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US producers scramble for storage

Companies are looking at creative temporary solutions as capacity fills up

Warnings over a looming oil storage crisis have left producers rushing to find short-term fixes. Several ideas have emerged, and while there is some early evidence of a gradual market rebalancing as global lockdowns begin to be lifted, additional storage capacity is likely to be highly sought after in the near term.

The US Strategic Petroleum Reserve (SPR) has featured prominently in efforts to provide producers with storage relief. An initial Department of Energy (DoE) plan to buy up to 30mn bl of crude for the SPR was cancelled after it failed to secure funding from Congress. A smaller plan for the purchase of up to 1mn bl from small and medium-sized US producers has since been unveiled.

“This crude oil purchase will serve as a test of the current conditions of physical crude oil available to the SPR,” the DoE says. At the same time, the SPR has agreed to lease an initial 23mn bl of capacity to nine companies, including ExxonMobil and Chevron. Deliveries to the reserve from these companies have already begun, according to the DoE.

23mn bl – SPR lease to nine firms

The SPR has up to 77mn bl of available storage capacity, but not all of it can be filled. “It is very unlikely that they can actually reach 100pc of the space they have,” says Paola Rodriguez-Masiu, a senior oil markets analyst with consultancy Rystad Energy. Some of the capacity will need to remain empty for safety reasons or as a contingency, she adds.

Filling the gaps

Private players are also rising to the storage challenge. Gravity, a private equity-backed water and energy infrastructure firm, announced in late April that it was offering its inventory of crude storage tanks to shale producers. Most of the tanks have a capacity of 500bl.

“We have dispatched over 1,000 tanks for crude and oil-based mud storage primarily in the Permian basin and the Anadarko basin in Oklahoma,” says Gravity CEO Rob Rice. “We have customer inquiries for over 9,000 tanks but have seen customers slow down decision-making on our offers as they consider all available options in the market.”

His comments suggest that interest is high, but the fact producers are able to take their time to review their options indicates the situation is not being treated as urgent.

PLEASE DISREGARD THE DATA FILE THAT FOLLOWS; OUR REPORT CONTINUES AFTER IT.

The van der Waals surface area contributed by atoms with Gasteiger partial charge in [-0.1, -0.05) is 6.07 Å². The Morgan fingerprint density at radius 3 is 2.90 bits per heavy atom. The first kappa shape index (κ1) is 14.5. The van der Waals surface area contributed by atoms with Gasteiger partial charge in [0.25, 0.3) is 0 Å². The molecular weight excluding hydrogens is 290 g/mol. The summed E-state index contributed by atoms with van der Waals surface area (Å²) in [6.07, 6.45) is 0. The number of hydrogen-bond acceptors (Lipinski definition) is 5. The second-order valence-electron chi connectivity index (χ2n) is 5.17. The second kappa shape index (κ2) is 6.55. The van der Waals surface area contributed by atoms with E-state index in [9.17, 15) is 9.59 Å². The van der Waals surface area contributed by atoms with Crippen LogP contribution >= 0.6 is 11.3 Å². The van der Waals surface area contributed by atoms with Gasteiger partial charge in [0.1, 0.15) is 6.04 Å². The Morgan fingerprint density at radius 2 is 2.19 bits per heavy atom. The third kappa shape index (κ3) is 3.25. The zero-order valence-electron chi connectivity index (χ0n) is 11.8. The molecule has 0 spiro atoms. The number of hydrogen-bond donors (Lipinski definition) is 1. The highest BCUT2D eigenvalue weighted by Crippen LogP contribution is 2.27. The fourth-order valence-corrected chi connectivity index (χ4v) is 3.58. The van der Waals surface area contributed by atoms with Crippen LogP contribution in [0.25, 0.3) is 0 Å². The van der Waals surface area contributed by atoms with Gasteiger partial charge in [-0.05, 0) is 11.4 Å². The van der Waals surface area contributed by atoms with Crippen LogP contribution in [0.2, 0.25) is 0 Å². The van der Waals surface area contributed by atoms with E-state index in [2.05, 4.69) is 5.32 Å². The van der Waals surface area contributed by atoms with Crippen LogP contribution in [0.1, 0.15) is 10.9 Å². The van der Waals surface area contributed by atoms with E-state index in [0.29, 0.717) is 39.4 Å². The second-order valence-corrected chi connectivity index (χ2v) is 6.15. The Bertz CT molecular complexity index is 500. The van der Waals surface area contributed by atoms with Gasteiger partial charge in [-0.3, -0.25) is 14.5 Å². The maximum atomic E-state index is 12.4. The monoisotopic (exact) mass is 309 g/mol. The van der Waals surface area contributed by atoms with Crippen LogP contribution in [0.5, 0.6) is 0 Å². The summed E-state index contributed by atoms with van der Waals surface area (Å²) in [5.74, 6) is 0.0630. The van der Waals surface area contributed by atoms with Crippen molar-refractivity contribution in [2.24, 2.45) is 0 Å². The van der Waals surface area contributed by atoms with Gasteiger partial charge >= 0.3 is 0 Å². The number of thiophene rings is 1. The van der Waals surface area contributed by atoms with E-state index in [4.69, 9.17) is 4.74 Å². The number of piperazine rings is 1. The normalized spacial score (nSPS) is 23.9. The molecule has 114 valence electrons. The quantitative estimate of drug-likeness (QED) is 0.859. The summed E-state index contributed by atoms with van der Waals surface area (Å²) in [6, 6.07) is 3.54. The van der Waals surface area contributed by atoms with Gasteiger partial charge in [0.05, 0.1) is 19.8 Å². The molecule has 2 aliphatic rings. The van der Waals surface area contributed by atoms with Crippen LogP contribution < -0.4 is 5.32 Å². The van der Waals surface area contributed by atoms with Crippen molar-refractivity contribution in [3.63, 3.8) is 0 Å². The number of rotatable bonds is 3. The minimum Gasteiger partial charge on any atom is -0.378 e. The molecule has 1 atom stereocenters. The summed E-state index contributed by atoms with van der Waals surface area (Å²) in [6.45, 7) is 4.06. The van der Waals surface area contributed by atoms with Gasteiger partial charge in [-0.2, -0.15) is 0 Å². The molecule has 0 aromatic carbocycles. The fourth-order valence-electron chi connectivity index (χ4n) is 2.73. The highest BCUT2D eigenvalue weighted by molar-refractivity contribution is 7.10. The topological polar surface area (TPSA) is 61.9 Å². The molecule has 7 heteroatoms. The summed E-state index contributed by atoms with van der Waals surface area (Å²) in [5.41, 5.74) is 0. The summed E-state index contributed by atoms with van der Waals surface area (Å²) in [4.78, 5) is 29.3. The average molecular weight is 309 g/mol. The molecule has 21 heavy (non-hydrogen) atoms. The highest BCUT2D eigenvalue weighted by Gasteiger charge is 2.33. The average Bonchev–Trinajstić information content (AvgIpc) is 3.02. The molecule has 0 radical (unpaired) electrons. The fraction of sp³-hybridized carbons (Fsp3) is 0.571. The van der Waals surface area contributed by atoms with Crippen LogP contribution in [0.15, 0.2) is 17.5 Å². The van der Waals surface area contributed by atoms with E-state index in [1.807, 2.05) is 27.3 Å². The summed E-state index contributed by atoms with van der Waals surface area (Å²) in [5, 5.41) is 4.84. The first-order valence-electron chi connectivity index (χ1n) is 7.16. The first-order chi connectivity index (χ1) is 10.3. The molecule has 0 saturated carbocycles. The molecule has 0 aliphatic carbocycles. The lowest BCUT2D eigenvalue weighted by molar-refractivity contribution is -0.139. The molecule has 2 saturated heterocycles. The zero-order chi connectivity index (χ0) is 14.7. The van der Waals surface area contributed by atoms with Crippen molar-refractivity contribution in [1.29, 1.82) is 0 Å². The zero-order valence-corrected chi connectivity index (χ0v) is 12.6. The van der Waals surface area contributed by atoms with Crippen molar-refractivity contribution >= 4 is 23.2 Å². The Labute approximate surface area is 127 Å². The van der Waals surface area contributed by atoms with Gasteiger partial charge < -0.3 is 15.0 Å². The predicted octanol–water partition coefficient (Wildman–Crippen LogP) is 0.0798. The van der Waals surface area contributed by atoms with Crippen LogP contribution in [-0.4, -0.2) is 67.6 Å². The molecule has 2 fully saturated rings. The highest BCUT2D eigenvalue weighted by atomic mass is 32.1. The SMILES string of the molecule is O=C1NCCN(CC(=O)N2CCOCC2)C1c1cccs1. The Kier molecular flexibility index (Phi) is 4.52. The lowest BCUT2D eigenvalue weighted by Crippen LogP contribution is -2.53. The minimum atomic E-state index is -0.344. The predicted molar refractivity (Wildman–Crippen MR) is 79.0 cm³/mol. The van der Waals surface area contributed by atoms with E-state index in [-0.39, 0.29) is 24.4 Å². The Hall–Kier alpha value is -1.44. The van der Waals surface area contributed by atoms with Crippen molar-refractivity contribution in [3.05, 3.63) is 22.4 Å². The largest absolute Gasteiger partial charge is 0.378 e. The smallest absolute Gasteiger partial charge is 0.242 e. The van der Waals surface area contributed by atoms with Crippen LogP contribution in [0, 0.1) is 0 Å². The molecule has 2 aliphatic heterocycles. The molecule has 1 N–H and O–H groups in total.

“Cushing is landlocked, [but] the Gulf Coast has access to exports and also to floating storage” Rodriguez-Masiu, Rystad

Separately, US independent Hess announced in its first-quarter results that it had chartered three very-large crude carriers (VLCCs) to store a combined 6mn bl of Bakken crude produced in May, June and July, and that it expected to sell these volumes in the fourth quarter. The company hopes the move will maximise the value of its production at a time of low crude prices. Hess does not expect to shut in any of its operated production due to its marketing arrangements and VLCC storage.

Makeshift solutions

Other innovative approaches to storing crude temporarily include pipelines and railcars, says Rodriguez-Masiu. However, she adds that these are “ad hoc, impromptu solutions, not really long-term ones”.

What is helping significantly, though, is volumes being moved from the storage hub at Cushing to the Gulf Coast, where there is more flexibility in terms of what can be done with the oil. “Cushing is landlocked, [but] the Gulf Coast has access to exports and also to floating storage,” Rodriguez-Masiu says. This is in addition to both commercial and SPR storage capacity, as well as capacity at refineries. As lockdowns start to be tentatively lifted in Europe and Asia, crude stored at Gulf Coast facilities has more options for reaching these markets and easing the domestic storage glut.  

 US crude stockpiles fell by around 700,000bl in the week ending 8 May, offering some relief and marking the first drop in 15 weeks. However, volumes remain 11pc above the five-year average for this time of year, according to the US Energy Information Administration (EIA). Stocks at Cushing fell by 3mn bl, illustrating the movement of volumes to the Gulf Coast.

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